If a member considers that the notice requirement or some other procedural requirement for the proper calling of a scheme meeting was not complied with, he or she can apply to have this confirmed by the CSOS and ask that an appropriate order made in regard to the business purportedly done at the gathering.
In terms of section 39 (4) (b) of the CSOS Act, an application may be for:
“an order declaring that a purported meeting of the executive committee, or a purported general meeting of the association, was not validly convened”
Examples of issues
One of the most common reasons a meeting is not validly convened is because proper notice has not been given, either because proper or sufficient notice was not given to all persons entitled to attend.
In such circumstances an owner who is prejudiced can apply to have the CSOS adjudicator order that the meeting was not validly convened and to have any decision taken at that meeting set aside.
Example of order
An example of the type of order the CSOS could give is:
1. Notice of the general meeting of the Jolly Homeowners Association purportedly held on (insert date) was intentionally not given to applicants;
2. The general meeting was not validly convened; and
3. The decisions taken at the purported meeting are invalid.
In terms of section 41 of the CSOS Act:
(1) An application for an order declaring any decision of an association or an executive committee to be void, may not be made later than 60 days after such a decision has been taken.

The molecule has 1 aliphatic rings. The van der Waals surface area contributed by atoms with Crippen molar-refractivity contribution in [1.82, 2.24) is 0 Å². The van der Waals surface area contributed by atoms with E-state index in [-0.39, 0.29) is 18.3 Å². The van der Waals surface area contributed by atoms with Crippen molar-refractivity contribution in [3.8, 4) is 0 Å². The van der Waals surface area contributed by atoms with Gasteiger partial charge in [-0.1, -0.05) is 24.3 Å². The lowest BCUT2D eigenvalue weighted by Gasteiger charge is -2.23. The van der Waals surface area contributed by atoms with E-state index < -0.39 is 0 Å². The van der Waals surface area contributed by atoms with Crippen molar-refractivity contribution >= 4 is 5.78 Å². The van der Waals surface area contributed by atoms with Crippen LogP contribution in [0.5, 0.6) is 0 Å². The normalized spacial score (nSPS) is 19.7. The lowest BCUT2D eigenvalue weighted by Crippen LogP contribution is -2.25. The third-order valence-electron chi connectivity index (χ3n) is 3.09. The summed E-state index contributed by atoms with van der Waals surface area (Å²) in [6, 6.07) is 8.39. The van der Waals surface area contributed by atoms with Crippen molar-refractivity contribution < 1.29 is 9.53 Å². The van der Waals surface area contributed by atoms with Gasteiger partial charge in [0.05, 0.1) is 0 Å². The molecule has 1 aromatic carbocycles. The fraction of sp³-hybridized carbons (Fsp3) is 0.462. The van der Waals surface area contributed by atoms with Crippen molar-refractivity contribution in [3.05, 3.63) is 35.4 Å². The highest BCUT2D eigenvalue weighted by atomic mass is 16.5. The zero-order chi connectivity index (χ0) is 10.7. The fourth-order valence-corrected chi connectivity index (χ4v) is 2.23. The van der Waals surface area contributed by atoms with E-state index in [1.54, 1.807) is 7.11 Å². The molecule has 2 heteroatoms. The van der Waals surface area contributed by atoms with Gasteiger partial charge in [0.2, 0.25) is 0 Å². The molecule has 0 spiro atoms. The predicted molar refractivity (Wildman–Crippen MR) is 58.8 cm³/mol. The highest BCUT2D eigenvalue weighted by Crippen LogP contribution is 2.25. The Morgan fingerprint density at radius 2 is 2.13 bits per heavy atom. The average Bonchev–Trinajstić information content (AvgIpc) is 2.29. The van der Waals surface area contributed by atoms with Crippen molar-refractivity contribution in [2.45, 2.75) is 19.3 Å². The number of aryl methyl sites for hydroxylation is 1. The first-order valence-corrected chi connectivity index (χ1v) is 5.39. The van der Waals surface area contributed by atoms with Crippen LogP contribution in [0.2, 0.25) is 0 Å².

(2) An ombud may, on good cause shown, condone the late submission of an application contemplated in subsection (1).
In calculating the number of days that has passed since the decision, you must exclude the date on which the decision was made. If the 60 day period expires on a Sunday or public holiday, the period is extended so that it expires on the next working day.
An example of the type of “good cause” required to allow an ombud to condone the late submission of an application could, for example, also include a situation where:
- the trustees of a sectional title scheme failed to distribute the minutes of the meeting as required under the prescribed management rules and the applicant therefore did not get the notice he or she was supposed to get that the resolution had been taken, or
- some person took steps that prevented the applicant coming to know of the decision that he or she now seeks to overturn.
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